The fact that most of the corporate media is tied to the exact same financial interests does not help the situation at all. In this situation, audience members may switch from one channel to a completely different one believing that they are viewing two different sources reporting on the same topic. However, in most cases, they could not be more wrong.
Thanks to a highly analytical study on information and the interrelationship of the corporate structures of the world, we know exactly how many corporations relate with one another. It turns out that there is so much interrelation between the largest transcontinental corporations, that it is virtually impossible for any one of these corporations to function independently. This includes corporate media.It is due to these numerous distortive factors that we have an unbalanced view of the current President. Donald Trump is not a member of the usual club. In fact, his election was not only a significant upset and surprise to those still working for the international club of corporate elitists, his presidency represents the obsolescence of this Cabal. This is why the Cabal-controlled media devotes so much energy into propagandizing audiences against President Trump.
This is not to say that Trump has not caused his share of problems. It is to say that after Trump became a likely candidate for the seat of the White House, the media seemed to do everything it could not only to criticize his every move, but to even misrepresent him and to used his negative image to manipulate the public. This is not the job description of a journalist. It is the role of a propagandist or as the below article terms it, a pseudo-journalist.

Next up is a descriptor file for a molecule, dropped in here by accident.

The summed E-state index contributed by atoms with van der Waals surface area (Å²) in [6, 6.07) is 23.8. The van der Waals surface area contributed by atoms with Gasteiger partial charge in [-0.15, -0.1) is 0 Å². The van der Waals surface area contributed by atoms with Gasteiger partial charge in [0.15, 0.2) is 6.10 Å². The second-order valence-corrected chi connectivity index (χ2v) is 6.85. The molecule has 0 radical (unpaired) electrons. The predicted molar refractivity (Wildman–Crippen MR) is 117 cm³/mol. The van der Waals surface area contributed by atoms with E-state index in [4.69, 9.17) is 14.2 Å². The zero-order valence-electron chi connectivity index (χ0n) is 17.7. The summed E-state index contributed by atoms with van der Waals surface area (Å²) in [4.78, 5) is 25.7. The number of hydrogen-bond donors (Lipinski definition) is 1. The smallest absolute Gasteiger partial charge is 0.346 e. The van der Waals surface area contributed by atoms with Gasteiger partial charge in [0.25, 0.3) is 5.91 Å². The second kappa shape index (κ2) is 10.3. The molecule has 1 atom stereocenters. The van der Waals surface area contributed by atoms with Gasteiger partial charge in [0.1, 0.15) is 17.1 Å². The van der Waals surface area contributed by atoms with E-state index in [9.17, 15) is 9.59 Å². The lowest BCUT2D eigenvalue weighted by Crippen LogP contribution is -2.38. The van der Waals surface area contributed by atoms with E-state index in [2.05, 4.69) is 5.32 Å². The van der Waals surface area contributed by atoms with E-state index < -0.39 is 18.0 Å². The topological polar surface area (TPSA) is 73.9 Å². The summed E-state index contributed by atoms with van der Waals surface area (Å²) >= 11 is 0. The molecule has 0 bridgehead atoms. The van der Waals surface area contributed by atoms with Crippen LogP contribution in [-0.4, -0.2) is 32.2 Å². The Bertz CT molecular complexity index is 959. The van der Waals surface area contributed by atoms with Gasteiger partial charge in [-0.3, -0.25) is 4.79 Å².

This issue of pseudo-journalism was seen as a rising problem back in the early 2000s. However, now it appears that instead of improving, as the author states, the problem has ballooned into such an enormous issue that the corporate media is virtually unrecognizable from its previous state, though that state was never truly honest to begin with.
(Though DTM does not entirely agree with every viewpoint expressed in the following excerpt, the author does appear to make some very important points throughout.)
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Source: Baltimore Sun
Published: June 07, 2004
By: John S. Carroll
Pseudo-Journalists Betray the Public Trust